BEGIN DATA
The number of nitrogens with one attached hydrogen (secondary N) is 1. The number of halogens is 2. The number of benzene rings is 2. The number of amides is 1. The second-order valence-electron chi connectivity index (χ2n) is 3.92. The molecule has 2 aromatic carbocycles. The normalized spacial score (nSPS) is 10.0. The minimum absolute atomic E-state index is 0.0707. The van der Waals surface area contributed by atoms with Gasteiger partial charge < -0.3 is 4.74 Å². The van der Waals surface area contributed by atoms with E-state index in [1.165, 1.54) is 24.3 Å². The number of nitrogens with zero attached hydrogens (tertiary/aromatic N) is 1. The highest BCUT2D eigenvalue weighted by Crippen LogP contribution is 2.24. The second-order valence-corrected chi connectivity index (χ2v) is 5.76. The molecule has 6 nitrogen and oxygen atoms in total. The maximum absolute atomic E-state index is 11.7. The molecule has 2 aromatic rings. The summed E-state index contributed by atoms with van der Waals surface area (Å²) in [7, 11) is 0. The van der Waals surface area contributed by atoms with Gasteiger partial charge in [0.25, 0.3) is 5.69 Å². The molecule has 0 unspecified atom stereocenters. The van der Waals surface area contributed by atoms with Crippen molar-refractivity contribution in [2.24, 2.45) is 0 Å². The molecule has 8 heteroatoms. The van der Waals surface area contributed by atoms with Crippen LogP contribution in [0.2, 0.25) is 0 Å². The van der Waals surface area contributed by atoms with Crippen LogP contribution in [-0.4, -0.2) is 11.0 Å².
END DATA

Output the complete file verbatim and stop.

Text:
The number of nitrogens with one attached hydrogen (secondary N) is 1. The number of halogens is 2. The number of benzene rings is 2. The number of amides is 1. The second-order valence-electron chi connectivity index (χ2n) is 3.92. The molecule has 2 aromatic carbocycles. The normalized spacial score (nSPS) is 10.0. The minimum absolute atomic E-state index is 0.0707. The van der Waals surface area contributed by atoms with Gasteiger partial charge < -0.3 is 4.74 Å². The van der Waals surface area contributed by atoms with E-state index in [1.165, 1.54) is 24.3 Å². The number of nitrogens with zero attached hydrogens (tertiary/aromatic N) is 1. The highest BCUT2D eigenvalue weighted by Crippen LogP contribution is 2.24. The second-order valence-corrected chi connectivity index (χ2v) is 5.76. The molecule has 6 nitrogen and oxygen atoms in total. The maximum absolute atomic E-state index is 11.7. The molecule has 2 aromatic rings. The summed E-state index contributed by atoms with van der Waals surface area (Å²) in [7, 11) is 0. The van der Waals surface area contributed by atoms with Gasteiger partial charge in [0.25, 0.3) is 5.69 Å². The molecule has 0 unspecified atom stereocenters. The van der Waals surface area contributed by atoms with Crippen molar-refractivity contribution in [2.24, 2.45) is 0 Å². The molecule has 8 heteroatoms. The van der Waals surface area contributed by atoms with Crippen LogP contribution in [0.2, 0.25) is 0 Å². The van der Waals surface area contributed by atoms with Crippen LogP contribution in [-0.4, -0.2) is 11.0 Å².